Resting Hermes, youthful wonder
The “Resting Hermes” at the National Archaeological Museum of Naples is a beautiful bronze sculpture found in Herculaneum in the second half of the 18th century.
The portrait of the messenger of the gods on a break from his constant movement – Hermes was also the conductor of souls into the afterlife – is a Roman piece from the 1st century, probably a copy of a Greek original by Lysippos dating back to the 4th century BC.
Art historian Cesare Brandi has noted, “the beautiful resting Hermes is certainly in Lysippos’ taste, but exquisitely made, with such lightness in its pose, measured harmony of contrasts, softness of fine plasticity.”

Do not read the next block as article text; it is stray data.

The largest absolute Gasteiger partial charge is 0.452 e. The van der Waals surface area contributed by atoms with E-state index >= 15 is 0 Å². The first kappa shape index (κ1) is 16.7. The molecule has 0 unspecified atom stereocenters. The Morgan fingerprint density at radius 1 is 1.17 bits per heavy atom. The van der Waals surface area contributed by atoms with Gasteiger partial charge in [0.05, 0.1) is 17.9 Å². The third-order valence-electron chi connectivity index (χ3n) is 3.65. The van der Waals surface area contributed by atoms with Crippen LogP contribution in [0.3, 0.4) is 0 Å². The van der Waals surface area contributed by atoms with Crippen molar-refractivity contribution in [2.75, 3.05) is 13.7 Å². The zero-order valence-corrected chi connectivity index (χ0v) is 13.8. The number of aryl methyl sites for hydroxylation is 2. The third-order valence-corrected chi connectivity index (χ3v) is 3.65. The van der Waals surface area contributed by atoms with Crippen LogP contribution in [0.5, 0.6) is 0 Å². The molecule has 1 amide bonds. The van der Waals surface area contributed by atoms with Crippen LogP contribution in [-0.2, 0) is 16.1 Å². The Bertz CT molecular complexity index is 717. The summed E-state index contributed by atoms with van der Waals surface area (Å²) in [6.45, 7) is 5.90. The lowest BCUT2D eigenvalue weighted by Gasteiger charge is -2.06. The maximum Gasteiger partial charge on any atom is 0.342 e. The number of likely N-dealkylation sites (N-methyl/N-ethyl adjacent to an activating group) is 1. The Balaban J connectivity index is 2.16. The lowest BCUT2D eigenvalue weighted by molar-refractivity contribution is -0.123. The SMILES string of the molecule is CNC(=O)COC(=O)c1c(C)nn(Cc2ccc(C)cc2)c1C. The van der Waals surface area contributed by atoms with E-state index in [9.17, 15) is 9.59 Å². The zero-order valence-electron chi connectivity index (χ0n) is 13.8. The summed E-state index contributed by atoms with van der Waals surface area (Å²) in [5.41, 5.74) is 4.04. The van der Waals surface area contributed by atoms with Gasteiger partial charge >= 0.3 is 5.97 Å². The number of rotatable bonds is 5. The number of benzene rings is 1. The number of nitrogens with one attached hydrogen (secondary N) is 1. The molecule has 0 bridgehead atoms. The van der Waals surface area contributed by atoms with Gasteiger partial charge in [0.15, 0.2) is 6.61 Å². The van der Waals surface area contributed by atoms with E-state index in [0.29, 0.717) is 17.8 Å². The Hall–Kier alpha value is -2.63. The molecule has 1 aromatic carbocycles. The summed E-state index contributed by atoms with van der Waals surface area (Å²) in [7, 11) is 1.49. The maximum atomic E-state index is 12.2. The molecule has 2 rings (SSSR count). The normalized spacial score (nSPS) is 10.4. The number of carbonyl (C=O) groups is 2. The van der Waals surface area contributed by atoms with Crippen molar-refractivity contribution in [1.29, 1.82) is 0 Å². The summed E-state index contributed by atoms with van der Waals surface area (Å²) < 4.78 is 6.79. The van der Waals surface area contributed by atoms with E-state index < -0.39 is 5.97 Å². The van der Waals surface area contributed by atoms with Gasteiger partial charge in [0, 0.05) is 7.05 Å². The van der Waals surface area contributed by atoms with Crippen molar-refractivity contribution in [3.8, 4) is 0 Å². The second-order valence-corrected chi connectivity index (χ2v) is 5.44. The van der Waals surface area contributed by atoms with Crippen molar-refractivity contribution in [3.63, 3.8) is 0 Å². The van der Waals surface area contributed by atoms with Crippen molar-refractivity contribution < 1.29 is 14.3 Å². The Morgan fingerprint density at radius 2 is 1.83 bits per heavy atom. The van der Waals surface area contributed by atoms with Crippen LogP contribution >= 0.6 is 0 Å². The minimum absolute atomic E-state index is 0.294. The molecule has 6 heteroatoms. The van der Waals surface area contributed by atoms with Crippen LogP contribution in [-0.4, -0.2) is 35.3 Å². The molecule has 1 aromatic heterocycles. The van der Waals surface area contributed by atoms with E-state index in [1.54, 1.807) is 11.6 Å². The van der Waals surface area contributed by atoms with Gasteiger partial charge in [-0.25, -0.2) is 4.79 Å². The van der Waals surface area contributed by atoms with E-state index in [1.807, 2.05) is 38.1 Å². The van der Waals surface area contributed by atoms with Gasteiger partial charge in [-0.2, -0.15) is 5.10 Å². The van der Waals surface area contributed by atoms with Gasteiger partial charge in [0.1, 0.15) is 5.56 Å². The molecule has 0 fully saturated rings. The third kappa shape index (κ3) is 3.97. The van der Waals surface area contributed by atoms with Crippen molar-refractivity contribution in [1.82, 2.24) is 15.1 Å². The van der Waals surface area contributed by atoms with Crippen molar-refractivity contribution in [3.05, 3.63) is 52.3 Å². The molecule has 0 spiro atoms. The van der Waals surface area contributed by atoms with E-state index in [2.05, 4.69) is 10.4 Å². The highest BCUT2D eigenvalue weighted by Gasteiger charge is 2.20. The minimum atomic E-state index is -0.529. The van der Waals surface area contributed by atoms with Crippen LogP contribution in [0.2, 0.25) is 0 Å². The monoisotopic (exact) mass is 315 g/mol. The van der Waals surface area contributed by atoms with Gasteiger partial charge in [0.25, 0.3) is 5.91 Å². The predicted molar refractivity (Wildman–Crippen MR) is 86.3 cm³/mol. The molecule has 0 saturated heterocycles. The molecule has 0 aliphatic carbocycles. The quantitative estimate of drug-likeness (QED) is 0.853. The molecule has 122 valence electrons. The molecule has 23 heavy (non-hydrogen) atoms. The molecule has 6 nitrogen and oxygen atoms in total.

“The wonderful adolescent seems to have just descended from Mount Olympus, so human and so divine in a body that was measured by an infallible eye, almost caressed rather than molded” (translated from C. Brandi, “Terre d’Italia”, Rizzoli, Milan 2006).